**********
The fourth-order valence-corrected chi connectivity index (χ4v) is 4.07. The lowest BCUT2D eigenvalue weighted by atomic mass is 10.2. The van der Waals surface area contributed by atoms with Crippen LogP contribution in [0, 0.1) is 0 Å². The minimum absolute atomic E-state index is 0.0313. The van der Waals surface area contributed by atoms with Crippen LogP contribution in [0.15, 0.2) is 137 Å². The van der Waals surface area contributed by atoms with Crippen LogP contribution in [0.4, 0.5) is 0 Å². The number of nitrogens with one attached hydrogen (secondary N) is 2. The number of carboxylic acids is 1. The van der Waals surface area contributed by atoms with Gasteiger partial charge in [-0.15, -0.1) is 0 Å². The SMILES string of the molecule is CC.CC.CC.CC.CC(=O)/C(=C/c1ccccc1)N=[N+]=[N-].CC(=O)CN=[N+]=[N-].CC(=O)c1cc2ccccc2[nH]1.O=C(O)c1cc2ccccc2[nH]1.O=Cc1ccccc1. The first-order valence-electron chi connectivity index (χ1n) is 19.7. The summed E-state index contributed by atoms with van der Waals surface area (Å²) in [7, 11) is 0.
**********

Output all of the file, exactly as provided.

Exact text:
The fourth-order valence-corrected chi connectivity index (χ4v) is 4.07. The lowest BCUT2D eigenvalue weighted by atomic mass is 10.2. The van der Waals surface area contributed by atoms with Crippen LogP contribution in [0, 0.1) is 0 Å². The minimum absolute atomic E-state index is 0.0313. The van der Waals surface area contributed by atoms with Crippen LogP contribution in [0.15, 0.2) is 137 Å². The van der Waals surface area contributed by atoms with Crippen LogP contribution in [0.4, 0.5) is 0 Å². The number of nitrogens with one attached hydrogen (secondary N) is 2. The number of carboxylic acids is 1. The van der Waals surface area contributed by atoms with Gasteiger partial charge in [-0.15, -0.1) is 0 Å². The SMILES string of the molecule is CC.CC.CC.CC.CC(=O)/C(=C/c1ccccc1)N=[N+]=[N-].CC(=O)CN=[N+]=[N-].CC(=O)c1cc2ccccc2[nH]1.O=C(O)c1cc2ccccc2[nH]1.O=Cc1ccccc1. The first-order valence-electron chi connectivity index (χ1n) is 19.7. The summed E-state index contributed by atoms with van der Waals surface area (Å²) in [7, 11) is 0.